UKTC Archive

Re: Standard English in Tree hazard potential assessment study and The Applicant's Dilemma

Subject: Re: Standard English in Tree hazard potential assessment study and The Applicant's Dilemma
From: Adam Hollis
Date: Nov 14 2017 10:52:24
Hi Wayne,

Don’t lose heart,  you ask all the questions you like: this isn’t ancient 
Athens - not that sort of forum!  

The purpose of this one is "to gather together a resource for all those 
interested in the care of trees”. 

You are not diverting or, rather, you are - there is only so much enthusiasm 
one can drum up for whether or not to fill in an S3.142zxy form in triplicate!

Indeed, I wish I had half your enthusiasm and were drinking whatever it is 
you are.

With regards to 'egregious statements', I don’t think the demon lies in the 
translation from US to UK English (Tomato / Tomayto): as an anglicised 
Australian, I understand you perfectly well.

The ‘trigger’ is in the leap from the general to the particular:  standard / 
Standard and pre-emptive  / opportunist felling. You say one thing, people 
hear another.

With regard to the former, it’s a perfectly legitimate question to ask what 
yardsticks people go by in formulating their decision processes, and a trifle 
offhand to refer you to the literature (typical Athenians).

However it’s not done to refer to the (British) Standard in this respect ( a 
lot of history with which you are unlikely to be familiar).  Essentially, 
there is strong antipathy to regulation of judgment in risk assessment.

Oddly though, where I’ve spoken at seminars on valuation, there has been 
equally strong antipathy to the liberalisation of judgment: most attendees 
have asked for subjectivity to be ironed out of the appraisal process,

'just give me the numbers, man!'

Similarly, pre-emptive felling is a perfectly respectable forestry term for 
the premature removal of trees, stands or part thereof to suit a recognised 
management objective: 

create a firebreak, limit the spread of endemic wind throw or pests and 
disease, or diversify the species and age classes.  

You could argue it was a tautology, in that all management is pre-emptive. I 
understood your meaning to be, when is intervention justified?  There is 
certainly less appetite for it these days.

Our Forestry Commission (USDF) realised a while back there was more public 
benefit in 'farming squirrels’ than old-fashioned timber production.

On forum though, the term (pre-emptive) seems to have taken on the more 
nuanced and, as you say, egregious connotation of wilful removal of trees as 
material planning constraints on development to maximise returns on 
investment. I like to call this the Applicant’s Dilemma.

As with the Prisoners’ one, the solution appears to lie in the realisation 
that life is neither a one-off deal, nor a zero-sum game: to clear one site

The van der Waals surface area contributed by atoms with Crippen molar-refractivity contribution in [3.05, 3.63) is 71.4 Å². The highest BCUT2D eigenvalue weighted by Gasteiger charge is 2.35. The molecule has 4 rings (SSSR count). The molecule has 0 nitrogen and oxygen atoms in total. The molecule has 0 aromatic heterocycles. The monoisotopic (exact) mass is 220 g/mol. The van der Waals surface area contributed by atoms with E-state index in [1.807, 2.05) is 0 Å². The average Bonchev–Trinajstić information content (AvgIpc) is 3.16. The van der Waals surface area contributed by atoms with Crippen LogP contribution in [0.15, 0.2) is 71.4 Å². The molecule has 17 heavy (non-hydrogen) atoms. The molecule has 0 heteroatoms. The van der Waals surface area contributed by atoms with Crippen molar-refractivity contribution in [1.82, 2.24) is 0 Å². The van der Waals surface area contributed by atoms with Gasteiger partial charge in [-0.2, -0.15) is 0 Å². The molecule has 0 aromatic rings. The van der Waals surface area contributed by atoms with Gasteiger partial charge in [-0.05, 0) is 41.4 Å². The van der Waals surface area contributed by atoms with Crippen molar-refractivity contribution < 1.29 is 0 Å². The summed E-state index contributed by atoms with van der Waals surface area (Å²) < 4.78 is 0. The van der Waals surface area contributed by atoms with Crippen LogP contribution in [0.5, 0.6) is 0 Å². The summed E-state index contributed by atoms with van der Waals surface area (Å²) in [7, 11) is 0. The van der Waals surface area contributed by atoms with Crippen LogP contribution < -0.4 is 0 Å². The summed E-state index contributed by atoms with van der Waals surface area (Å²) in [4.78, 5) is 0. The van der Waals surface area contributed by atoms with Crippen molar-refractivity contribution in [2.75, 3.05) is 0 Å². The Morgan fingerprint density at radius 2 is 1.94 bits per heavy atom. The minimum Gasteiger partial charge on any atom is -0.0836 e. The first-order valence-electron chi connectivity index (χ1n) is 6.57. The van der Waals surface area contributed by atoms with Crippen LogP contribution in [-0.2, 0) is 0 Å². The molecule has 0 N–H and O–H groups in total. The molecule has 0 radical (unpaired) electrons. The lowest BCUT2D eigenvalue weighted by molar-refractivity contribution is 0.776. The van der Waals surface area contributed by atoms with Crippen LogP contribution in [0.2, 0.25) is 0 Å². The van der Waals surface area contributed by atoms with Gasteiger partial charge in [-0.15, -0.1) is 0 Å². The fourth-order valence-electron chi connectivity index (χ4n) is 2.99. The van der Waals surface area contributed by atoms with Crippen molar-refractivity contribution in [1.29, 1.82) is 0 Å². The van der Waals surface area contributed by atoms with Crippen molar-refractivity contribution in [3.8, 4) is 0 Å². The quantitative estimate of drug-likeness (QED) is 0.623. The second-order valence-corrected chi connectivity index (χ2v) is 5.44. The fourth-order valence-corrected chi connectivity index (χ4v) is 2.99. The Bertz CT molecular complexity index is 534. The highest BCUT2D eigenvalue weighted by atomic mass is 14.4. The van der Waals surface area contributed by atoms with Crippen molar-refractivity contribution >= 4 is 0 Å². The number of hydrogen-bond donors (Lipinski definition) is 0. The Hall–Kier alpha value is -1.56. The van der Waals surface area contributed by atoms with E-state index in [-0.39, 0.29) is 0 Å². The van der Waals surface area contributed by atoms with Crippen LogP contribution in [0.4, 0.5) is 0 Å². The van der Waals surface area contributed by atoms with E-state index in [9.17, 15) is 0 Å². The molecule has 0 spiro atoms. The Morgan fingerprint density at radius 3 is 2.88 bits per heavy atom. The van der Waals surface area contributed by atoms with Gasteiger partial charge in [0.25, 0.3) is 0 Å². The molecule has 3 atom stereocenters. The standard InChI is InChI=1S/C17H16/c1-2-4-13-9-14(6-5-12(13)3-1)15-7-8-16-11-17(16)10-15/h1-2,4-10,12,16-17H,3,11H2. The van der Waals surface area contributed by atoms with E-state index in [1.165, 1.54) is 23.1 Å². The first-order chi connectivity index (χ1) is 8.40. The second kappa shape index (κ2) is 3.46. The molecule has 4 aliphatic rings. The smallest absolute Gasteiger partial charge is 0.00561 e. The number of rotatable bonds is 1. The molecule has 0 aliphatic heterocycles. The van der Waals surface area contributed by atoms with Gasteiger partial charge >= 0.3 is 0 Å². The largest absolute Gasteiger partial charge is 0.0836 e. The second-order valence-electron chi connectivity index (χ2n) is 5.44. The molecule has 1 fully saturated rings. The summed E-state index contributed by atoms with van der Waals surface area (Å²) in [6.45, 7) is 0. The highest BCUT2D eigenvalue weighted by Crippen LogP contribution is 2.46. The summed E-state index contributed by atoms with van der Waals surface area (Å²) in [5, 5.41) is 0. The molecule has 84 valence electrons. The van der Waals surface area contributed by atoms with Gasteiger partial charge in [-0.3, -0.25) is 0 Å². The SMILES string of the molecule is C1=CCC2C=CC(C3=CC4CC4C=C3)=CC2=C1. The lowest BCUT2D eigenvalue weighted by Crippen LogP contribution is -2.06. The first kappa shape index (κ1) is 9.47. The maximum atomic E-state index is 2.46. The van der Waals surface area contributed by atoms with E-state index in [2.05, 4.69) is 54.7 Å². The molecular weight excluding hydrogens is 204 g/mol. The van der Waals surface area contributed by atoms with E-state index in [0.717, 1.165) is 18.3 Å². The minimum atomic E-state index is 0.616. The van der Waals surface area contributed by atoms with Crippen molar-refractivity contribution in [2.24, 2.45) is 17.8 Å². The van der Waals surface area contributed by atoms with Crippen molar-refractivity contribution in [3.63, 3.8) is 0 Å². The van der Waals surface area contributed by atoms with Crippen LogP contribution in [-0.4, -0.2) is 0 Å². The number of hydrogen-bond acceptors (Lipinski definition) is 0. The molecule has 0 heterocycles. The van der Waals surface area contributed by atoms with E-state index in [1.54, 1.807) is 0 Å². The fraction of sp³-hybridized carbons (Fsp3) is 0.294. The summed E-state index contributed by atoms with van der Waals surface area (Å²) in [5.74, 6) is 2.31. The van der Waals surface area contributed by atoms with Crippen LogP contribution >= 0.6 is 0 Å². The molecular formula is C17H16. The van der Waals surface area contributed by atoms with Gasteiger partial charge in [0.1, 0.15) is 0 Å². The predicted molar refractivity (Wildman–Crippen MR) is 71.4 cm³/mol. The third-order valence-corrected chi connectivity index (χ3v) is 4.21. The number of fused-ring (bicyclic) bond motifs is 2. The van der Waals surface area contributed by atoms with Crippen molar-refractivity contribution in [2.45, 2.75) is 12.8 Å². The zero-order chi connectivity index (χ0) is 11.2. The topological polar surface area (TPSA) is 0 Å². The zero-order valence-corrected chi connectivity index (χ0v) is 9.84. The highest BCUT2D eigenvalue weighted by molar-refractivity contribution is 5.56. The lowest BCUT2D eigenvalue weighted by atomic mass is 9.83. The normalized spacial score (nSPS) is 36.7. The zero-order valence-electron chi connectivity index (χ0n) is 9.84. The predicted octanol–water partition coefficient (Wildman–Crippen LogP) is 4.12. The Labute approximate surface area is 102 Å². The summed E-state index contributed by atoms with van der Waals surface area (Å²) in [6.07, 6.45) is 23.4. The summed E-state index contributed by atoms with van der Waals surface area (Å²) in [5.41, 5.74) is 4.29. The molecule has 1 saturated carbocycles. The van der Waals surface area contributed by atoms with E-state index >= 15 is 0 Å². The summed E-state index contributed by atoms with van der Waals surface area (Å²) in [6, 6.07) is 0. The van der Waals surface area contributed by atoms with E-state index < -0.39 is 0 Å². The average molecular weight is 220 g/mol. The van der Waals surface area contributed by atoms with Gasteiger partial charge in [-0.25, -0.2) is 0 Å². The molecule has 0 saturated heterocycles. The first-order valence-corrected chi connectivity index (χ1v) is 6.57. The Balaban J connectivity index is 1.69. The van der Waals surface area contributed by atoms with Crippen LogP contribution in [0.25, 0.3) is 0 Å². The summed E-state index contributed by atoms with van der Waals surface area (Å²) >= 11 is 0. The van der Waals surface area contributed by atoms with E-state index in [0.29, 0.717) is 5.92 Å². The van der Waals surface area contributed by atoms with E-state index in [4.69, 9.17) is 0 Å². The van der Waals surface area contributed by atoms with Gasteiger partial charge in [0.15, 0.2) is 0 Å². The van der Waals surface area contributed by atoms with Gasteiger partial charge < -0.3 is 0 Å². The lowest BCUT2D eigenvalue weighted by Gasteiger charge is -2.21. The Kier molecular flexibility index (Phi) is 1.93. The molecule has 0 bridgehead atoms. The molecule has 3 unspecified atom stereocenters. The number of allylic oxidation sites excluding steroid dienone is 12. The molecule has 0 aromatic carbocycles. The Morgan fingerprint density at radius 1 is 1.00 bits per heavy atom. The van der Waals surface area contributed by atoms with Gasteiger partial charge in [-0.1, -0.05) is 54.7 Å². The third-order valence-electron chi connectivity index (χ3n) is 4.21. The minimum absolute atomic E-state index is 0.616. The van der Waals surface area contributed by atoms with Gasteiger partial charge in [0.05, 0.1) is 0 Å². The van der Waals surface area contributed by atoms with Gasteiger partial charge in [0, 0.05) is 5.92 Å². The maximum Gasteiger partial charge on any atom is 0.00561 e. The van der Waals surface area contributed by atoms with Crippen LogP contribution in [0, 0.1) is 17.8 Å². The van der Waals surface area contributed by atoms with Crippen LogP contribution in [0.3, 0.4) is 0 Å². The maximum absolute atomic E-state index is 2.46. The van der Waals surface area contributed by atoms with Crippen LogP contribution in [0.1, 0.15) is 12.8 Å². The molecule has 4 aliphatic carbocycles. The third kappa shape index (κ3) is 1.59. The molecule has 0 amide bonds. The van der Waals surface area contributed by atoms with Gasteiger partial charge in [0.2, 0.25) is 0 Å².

is to prejudice all further ones in the same borough, and trees are not just 
constraints, but indexes of value.

Ironically enough, egregious once meant 'remarkably good'.  So, there you 
have it, pre-emptive felling and standards: once best practice / remarkably 
good, now outstandingly bad!

I love the expression to have your ox gored, by the way -  speaking as 
someone who was once gored by an ox in real life, but you’ll have to buy me 
that beer to hear more…

Best wishes


On 13 Nov 2017, at 21:26, UK Tree Care <> 

Date: Mon, 13 Nov 2017 10:52:39 -0800'
From: Wayne Tyson < <>>
Subject: Re: Tree hazard potential assessment study Standards

Thank you for your civil suggestions. I wish I could have a pint with some
of y'all, especially those who are repelled by my posts, to gain a deeper
understanding than is apparently possible via email alone. I would,
however, benefit from folks citing examples of my most egregious questions
and "off-beat statements."

I agree that it is best to ask one question at a time, and I will endeavor
to reform in this regard.

Normally I ignore emotionally-charged complaints that are general in
nature, simply because the complainants don't supply any specifics for me
to hang my hat on. It is not unusual for some to feel that their ox is
being gored by a comment or opinion, but without their citing/quoting the
specific statement(s) gave offence, I have nothing to hang my hat on. I do
not discourage controversy, but do not shy from it.

I do not wish to distract this forum from its intended purpose (this is not
about any one person), so I only comment (rarely, I hope) when I believe I
have something useful and relevant to contribute. Mostly, I'm interested in
learning, even though I'm rocketing to the 80-mark. I trust that other
professionals share that objective. To me, that means asking more questions
than opining from on high.

Best regards,

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